Tag: non-pecuniary damages

LVI Defence Rejected; $12,000 Awarded For Modest Injuries

Further to my dozens of previous posts discussing ICBC’s Low Velocity Impact (LVI) Defence to tort claims involving crashes with little vehicle damage, reasons for judgement were released today by the BC Supreme Court, Victoria Registry, once again rejecting this defence.
Today’s case is a great example demonstrating that compensable injuries can be sustained even in true ‘low velocity impacts‘.  In today’s case (De Leon v. Harold) the Plaintiff was involved in a two vehicle collision in 2007 in Vancouver, BC.  The Defendant rear-ended the Plaintiff’s vehicle.  Fault for the crash was admitted.  The trial focussed on whether the Plaintiff sustained any injuries.
There was no dispute that the collision was minor.  The Plaintiff described the impact as a “bump“.  The Defendant testified that her car “tapped” the Plaintiff’s car.  The modest impact resulted in $0 in vehicle damage.
Despite this the Plaintiff was injured.  The injuries were, fortunatley, relatively modest and made a meaningful recovery within 6 months.  ICBC defended the case based on the LVI program and argued that the Plaintiff was not injured in the collision.  Madam Justice Power rejected this argument and in doing so repeated the following helpful reasons addressing the LVI defence:

[14]         In Lubick v. Mei [2008] B.C.C.A. No. 777, Macaulay J. stated at paragraph 5:

[5]        The courts have long debunked the suggestion that low impact can be directly correlated with lack of compensable injury. In Gordon v. Palmer [1993] B.C.J. No. 474 (S.C.), Thackeray J. as he then was, made the following comments that are still apposite today.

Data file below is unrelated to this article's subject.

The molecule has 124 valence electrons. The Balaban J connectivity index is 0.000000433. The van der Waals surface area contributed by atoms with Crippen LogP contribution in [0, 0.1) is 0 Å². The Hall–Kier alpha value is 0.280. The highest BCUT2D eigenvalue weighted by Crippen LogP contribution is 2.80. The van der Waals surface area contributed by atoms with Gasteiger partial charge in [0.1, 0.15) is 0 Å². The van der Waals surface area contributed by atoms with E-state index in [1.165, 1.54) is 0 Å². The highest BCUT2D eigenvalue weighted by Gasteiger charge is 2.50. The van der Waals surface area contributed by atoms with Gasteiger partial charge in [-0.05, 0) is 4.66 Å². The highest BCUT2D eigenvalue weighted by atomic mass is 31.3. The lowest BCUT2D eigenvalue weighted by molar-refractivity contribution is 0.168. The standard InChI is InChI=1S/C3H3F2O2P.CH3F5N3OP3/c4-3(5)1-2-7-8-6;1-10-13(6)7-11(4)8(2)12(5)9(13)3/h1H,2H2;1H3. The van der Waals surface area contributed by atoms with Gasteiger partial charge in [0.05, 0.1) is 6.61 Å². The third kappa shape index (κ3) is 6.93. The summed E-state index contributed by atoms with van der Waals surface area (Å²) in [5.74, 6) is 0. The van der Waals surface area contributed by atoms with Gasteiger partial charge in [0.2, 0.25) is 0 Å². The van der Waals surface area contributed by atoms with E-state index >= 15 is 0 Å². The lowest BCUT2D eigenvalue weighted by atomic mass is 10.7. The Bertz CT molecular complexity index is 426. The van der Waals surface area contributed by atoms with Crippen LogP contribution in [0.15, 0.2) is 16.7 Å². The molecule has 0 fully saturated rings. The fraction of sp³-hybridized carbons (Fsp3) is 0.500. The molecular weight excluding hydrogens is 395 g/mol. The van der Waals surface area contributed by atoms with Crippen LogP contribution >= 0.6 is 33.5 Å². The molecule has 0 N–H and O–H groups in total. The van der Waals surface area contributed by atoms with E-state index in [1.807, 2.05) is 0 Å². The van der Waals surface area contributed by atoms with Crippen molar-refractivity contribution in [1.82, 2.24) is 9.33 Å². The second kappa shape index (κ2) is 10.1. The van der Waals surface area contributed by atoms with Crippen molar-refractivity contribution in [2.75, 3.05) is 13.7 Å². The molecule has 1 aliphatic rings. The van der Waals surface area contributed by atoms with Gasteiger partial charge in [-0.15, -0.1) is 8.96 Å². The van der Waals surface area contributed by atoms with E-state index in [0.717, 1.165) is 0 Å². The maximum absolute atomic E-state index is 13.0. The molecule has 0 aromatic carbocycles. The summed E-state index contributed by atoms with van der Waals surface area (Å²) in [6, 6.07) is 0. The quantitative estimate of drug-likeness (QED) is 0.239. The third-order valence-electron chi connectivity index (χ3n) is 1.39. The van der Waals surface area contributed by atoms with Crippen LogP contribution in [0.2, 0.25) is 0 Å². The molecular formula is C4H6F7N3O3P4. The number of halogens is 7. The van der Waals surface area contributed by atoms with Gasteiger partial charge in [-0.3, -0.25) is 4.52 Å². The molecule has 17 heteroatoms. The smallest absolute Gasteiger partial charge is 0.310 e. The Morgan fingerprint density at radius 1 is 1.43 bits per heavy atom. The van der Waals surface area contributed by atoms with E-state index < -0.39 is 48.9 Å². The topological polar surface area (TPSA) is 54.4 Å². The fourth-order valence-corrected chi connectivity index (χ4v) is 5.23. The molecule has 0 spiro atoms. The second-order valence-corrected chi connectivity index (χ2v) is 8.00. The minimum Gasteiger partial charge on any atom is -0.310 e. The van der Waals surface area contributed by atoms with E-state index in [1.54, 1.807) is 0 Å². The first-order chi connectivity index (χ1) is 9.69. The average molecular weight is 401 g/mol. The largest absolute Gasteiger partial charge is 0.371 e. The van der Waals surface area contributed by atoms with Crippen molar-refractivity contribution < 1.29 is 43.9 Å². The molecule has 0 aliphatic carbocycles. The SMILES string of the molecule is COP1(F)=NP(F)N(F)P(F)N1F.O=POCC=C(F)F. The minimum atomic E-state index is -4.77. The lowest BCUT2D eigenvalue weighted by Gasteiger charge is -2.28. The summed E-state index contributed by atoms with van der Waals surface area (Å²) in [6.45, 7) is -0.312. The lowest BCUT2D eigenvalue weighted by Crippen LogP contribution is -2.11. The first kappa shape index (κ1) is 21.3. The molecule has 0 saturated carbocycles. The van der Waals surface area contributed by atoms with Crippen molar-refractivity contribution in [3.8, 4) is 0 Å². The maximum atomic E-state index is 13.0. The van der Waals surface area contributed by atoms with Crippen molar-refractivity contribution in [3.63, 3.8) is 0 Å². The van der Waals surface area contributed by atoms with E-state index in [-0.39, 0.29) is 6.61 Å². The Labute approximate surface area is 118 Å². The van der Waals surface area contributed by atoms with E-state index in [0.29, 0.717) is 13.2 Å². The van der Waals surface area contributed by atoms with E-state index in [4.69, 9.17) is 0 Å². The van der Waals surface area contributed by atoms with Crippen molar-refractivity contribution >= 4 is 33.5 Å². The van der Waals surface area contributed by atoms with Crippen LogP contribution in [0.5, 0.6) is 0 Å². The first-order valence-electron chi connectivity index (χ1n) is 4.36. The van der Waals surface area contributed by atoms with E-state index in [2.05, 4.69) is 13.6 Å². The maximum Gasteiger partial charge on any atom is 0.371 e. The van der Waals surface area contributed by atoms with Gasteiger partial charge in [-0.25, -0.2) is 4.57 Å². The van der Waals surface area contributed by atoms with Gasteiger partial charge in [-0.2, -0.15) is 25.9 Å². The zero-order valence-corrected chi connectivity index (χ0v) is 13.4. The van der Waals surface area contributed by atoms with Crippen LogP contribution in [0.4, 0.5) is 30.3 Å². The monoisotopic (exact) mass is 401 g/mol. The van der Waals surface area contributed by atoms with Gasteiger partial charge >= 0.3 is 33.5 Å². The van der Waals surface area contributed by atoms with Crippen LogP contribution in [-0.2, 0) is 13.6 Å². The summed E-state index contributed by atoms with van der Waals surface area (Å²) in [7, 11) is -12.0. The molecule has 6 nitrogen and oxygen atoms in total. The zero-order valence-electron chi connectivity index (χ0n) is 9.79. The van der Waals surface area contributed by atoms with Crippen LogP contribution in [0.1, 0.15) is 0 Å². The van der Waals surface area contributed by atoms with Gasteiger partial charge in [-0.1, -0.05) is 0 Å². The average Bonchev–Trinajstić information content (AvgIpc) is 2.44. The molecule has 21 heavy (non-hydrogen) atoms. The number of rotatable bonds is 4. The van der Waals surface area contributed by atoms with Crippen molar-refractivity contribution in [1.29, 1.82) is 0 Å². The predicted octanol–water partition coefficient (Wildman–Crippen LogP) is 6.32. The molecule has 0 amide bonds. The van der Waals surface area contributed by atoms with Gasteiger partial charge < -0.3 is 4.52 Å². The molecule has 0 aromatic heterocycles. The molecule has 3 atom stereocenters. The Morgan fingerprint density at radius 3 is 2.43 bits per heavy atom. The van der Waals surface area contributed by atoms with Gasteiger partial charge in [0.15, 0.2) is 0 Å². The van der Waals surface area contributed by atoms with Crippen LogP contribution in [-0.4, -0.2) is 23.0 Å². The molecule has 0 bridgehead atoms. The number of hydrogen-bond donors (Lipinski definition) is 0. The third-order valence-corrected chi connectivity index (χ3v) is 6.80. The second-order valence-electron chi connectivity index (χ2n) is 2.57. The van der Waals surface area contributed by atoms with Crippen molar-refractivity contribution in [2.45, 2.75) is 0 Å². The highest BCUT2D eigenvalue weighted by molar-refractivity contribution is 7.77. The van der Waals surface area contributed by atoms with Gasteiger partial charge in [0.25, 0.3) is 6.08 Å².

I do not subscribe to the view that if there is no motor vehicle damage then there is no injury. This is the philosophy that the Insurance Corporation of British Columbia may follow, but it has no application in court. It is not a legal principle of which I am aware and I have not heard it endorsed as a medical principle.

He goes on to point out that the presence and extent of injuries are determined on the evidence, not with “extraneous philosophies that some would impose on the judicial process.”  In particular he noted that there was no evidence to substantiate the defence theory in the case before him. . . .

[15]         In Dao v. Vance 2008 BCSC 1092 Williams J. stated:

[18]      This was undoubtedly a low-velocity collision where damage to the vehicle was so minimal as to be almost non-existent. All of the evidence supports that conclusion. In such instances, claims for compensation for injury are often resisted on the basis that there is reason to doubt their legitimacy. Furthermore, in this case, the principle evidence in support of the plaintiff’s claim is subjective, that is, it is her self report. There is not a great deal of objective evidence to support her description of the injuries she claims to have suffered.

[19]      In response to those concerns, I would observe that there is no principle of law which says that because damage to the vehicle is slight or non-detectable that it must follow that there is no injury. Certainly, as a matter of common sense, where the collision is of slight force, any injury is somewhat likely at least to be less severe than in a situation where the forces are greater, such as to result in significant physical damage to the automobiles. Nevertheless, I do not accept that there can be no injury where there is no physical damage to the vehicles.

Madam Justice Power assessed the Plaintiff’s non-pecuniary damages at $12,000 and in doing so made the following findings about her injuries:

[19]         I am satisfied that the plaintiff has discharged this burden and that soft-tissue injuries to her neck and back were suffered as the result of the accident. I am satisfied that the injuries were substantially resolved within two months of the accident as the result of the plaintiff’s active efforts in the first two months to attend chiropractic and massage therapy and that the injury was almost completely resolved within six months…